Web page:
Being given the all clear from cancer fuelled Annie Belasco’s mental turmoil – feeling vulnerable and unprotected back out in the real world, void of regular check-ups with doctors. But in disconnecting, Annie reconnected with her mental health and found peace
At the age of 25, I was diagnosed with Grade 3 breast cancer. The cruel disease had spread to all but two of my lymph nodes, and I was given just a 30% chance of survival. My body image was ruined, my hair fell out, and my confidence was banished. Annie was gone and “cancer patient” had arrived.
I had never thought about my mental health. “She’s mad,” we would say, as an insult. “I’m a psycho,” I would say about my spontaneous decisions. But nothing would prepare me for starting to understand the real meaning of emotional madness and psychotic episodes. And that using mental illness as an insult could not be any more ignorant or unkind.
After going through five years of cancer treatment, having my body taken apart and then bodged back together again, what was left inside my head was an empty hole. I had officially lost my mind.
I was told I was clear from cancer, and my world fell apart. It felt crazy, uncontrollable, and unsafe.
“Annie! You’re free from cancer, you should be happy,” everyone said. But this was when my mental health was at its worst. I looked forward to appointments about my physical treatment because I felt cared for. I welcomed letters reminding me about check-ups and blood tests. But when the hospital discharged me, I felt completely alone and depressed. My anxiety had become debilitating, to the point where I considered making myself psychically ill just to be looked after.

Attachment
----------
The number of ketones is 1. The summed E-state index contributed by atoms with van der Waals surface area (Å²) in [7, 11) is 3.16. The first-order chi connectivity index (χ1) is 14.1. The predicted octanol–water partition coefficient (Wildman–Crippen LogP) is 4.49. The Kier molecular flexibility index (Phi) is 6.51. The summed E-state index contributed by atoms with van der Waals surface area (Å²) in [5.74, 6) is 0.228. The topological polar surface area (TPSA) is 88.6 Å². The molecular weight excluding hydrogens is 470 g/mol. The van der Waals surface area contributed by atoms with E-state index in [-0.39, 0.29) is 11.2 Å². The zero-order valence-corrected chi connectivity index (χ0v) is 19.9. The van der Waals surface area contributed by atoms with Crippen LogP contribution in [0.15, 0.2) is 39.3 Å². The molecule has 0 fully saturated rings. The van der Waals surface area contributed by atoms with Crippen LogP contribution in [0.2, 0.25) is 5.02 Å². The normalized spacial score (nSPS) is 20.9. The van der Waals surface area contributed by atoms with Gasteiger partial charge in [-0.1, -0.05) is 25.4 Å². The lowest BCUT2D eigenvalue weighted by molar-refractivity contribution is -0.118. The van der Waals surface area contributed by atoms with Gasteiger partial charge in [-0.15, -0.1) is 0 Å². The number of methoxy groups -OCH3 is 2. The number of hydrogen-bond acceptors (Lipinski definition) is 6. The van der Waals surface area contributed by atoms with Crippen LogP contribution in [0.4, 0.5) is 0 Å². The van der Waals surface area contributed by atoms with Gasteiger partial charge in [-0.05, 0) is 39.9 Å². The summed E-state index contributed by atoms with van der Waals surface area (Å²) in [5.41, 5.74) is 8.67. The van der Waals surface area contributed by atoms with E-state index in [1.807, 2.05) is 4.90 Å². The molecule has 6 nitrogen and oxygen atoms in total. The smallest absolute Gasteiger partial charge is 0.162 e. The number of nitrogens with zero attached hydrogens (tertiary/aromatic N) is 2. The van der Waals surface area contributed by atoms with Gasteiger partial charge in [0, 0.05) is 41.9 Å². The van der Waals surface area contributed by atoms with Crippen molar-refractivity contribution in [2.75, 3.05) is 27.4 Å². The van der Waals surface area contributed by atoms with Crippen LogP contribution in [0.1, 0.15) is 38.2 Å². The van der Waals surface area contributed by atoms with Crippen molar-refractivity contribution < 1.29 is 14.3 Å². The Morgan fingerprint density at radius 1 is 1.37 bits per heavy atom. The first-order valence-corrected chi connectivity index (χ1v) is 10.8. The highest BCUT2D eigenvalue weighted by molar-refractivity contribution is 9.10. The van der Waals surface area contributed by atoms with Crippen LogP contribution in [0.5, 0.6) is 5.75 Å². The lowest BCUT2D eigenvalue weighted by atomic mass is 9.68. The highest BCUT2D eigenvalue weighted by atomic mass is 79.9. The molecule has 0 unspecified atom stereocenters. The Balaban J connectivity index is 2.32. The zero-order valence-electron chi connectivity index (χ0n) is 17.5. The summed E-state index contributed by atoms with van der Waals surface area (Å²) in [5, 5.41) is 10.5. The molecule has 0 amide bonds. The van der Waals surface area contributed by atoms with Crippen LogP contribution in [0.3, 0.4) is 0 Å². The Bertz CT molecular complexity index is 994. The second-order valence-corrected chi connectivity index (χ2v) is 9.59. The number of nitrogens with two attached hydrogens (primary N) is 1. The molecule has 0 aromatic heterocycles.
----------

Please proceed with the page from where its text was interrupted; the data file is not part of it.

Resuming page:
I met my partner, Sam, while going through cancer. Extraordinary true love, we call it. My confidence was at its lowest, but this was overridden by my determination to live. Meeting Sam gave me purpose. Our relationship blossomed, and I fled the nest of my family home. Sam and I moved in together, like two turtle doves. I finally felt full of happiness. Our love and friendship was tested at every hurdle imaginable. Life was fast-paced, loud and chaotic. But we survived. Through the cancer, two pregnancies, and a large dose of hell and back.
Disease-free and let out of a cage, I was told I could fly. But I didn’t want to even try. I wanted to be cooped like a chicken in a hutch, without free range. I longed to be back in the arms of the NHS, to feel monitored and important, just in case things went wrong again.
I had no appointments, and few people outside of my own nest to talk to. I felt alone, worried, helpless and started developing obsessive compulsive behaviours.
I had ruminations going around and round my head, controlling my thought process. “What if… What if… What if” was like a flashing red light. But the bulb never ran out, and I learned to live with it.
My aggressive anxiety travelled with me in the car: “What if I crash and die?” So, I stopped driving. My angry anxiety followed me through my wedding day: “What if my fiancé doesn’t turn up?” So I spoke to him, against my wishes, the night before. And my ambitious anxiety followed me through both pregnancies: “What if they don’t make it?” I increased my antidepressants while pregnant. I had to fix and delete the anxiety, which meant I would make quick, irrational decisions.